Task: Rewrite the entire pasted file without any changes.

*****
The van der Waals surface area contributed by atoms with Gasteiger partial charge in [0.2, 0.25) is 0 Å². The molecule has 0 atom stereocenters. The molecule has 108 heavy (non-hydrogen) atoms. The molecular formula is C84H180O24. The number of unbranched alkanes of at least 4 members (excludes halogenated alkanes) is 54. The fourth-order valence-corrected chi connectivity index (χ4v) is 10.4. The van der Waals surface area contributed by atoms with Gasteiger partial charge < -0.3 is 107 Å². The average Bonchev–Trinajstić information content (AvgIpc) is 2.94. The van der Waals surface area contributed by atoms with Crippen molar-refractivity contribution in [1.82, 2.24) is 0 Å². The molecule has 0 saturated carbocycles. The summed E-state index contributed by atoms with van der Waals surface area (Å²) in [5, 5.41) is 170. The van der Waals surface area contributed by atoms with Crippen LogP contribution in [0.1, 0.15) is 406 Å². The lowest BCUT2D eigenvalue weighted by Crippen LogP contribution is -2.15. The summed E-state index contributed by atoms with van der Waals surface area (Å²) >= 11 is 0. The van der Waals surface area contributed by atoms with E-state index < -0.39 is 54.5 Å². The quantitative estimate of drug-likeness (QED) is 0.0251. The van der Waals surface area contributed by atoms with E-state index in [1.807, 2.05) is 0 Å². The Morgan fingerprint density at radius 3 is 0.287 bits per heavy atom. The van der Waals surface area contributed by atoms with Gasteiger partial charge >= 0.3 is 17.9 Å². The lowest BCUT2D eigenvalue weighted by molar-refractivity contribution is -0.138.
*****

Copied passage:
The van der Waals surface area contributed by atoms with Gasteiger partial charge in [0.2, 0.25) is 0 Å². The molecule has 0 atom stereocenters. The molecule has 108 heavy (non-hydrogen) atoms. The molecular formula is C84H180O24. The number of unbranched alkanes of at least 4 members (excludes halogenated alkanes) is 54. The fourth-order valence-corrected chi connectivity index (χ4v) is 10.4. The van der Waals surface area contributed by atoms with Gasteiger partial charge < -0.3 is 107 Å². The average Bonchev–Trinajstić information content (AvgIpc) is 2.94. The van der Waals surface area contributed by atoms with Crippen molar-refractivity contribution in [1.82, 2.24) is 0 Å². The molecule has 0 saturated carbocycles. The summed E-state index contributed by atoms with van der Waals surface area (Å²) in [5, 5.41) is 170. The van der Waals surface area contributed by atoms with Crippen LogP contribution in [0.1, 0.15) is 406 Å². The lowest BCUT2D eigenvalue weighted by Crippen LogP contribution is -2.15. The summed E-state index contributed by atoms with van der Waals surface area (Å²) >= 11 is 0. The van der Waals surface area contributed by atoms with E-state index < -0.39 is 54.5 Å². The quantitative estimate of drug-likeness (QED) is 0.0251. The van der Waals surface area contributed by atoms with E-state index in [1.807, 2.05) is 0 Å². The Morgan fingerprint density at radius 3 is 0.287 bits per heavy atom. The van der Waals surface area contributed by atoms with Gasteiger partial charge >= 0.3 is 17.9 Å². The lowest BCUT2D eigenvalue weighted by molar-refractivity contribution is -0.138.